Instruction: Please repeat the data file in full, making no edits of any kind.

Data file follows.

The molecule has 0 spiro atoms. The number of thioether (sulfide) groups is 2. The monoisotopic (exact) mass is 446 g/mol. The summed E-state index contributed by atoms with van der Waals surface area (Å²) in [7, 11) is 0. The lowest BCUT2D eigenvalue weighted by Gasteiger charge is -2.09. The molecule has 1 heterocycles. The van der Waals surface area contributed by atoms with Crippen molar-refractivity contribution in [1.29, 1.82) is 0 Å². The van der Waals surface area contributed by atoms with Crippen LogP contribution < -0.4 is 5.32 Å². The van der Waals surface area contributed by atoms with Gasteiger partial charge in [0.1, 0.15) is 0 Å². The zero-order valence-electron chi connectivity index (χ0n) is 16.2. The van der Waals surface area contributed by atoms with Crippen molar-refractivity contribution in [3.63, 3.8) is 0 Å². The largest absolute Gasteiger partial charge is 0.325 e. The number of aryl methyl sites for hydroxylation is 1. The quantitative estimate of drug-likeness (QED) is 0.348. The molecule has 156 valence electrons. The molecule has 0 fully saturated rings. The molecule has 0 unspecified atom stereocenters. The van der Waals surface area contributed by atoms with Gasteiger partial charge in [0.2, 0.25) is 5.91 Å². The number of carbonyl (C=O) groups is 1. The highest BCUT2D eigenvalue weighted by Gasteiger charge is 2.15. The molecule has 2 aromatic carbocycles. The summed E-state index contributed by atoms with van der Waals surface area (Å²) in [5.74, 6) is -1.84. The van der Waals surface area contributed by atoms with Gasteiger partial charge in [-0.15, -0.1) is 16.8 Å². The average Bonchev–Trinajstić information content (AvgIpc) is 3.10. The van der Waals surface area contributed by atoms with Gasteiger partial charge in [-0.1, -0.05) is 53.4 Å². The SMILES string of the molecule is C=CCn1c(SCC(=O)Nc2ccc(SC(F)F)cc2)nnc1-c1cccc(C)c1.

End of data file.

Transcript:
The molecule has 0 spiro atoms. The number of thioether (sulfide) groups is 2. The monoisotopic (exact) mass is 446 g/mol. The summed E-state index contributed by atoms with van der Waals surface area (Å²) in [7, 11) is 0. The lowest BCUT2D eigenvalue weighted by Gasteiger charge is -2.09. The molecule has 1 heterocycles. The van der Waals surface area contributed by atoms with Crippen molar-refractivity contribution in [1.29, 1.82) is 0 Å². The van der Waals surface area contributed by atoms with Crippen LogP contribution < -0.4 is 5.32 Å². The van der Waals surface area contributed by atoms with Gasteiger partial charge in [0.1, 0.15) is 0 Å². The zero-order valence-electron chi connectivity index (χ0n) is 16.2. The van der Waals surface area contributed by atoms with Crippen molar-refractivity contribution in [3.63, 3.8) is 0 Å². The largest absolute Gasteiger partial charge is 0.325 e. The number of aryl methyl sites for hydroxylation is 1. The quantitative estimate of drug-likeness (QED) is 0.348. The molecule has 156 valence electrons. The molecule has 0 fully saturated rings. The molecule has 0 unspecified atom stereocenters. The van der Waals surface area contributed by atoms with Gasteiger partial charge in [0.2, 0.25) is 5.91 Å². The number of carbonyl (C=O) groups is 1. The highest BCUT2D eigenvalue weighted by Gasteiger charge is 2.15. The molecule has 2 aromatic carbocycles. The summed E-state index contributed by atoms with van der Waals surface area (Å²) in [5.74, 6) is -1.84. The van der Waals surface area contributed by atoms with Gasteiger partial charge in [-0.15, -0.1) is 16.8 Å². The average Bonchev–Trinajstić information content (AvgIpc) is 3.10. The van der Waals surface area contributed by atoms with Gasteiger partial charge in [-0.1, -0.05) is 53.4 Å². The SMILES string of the molecule is C=CCn1c(SCC(=O)Nc2ccc(SC(F)F)cc2)nnc1-c1cccc(C)c1.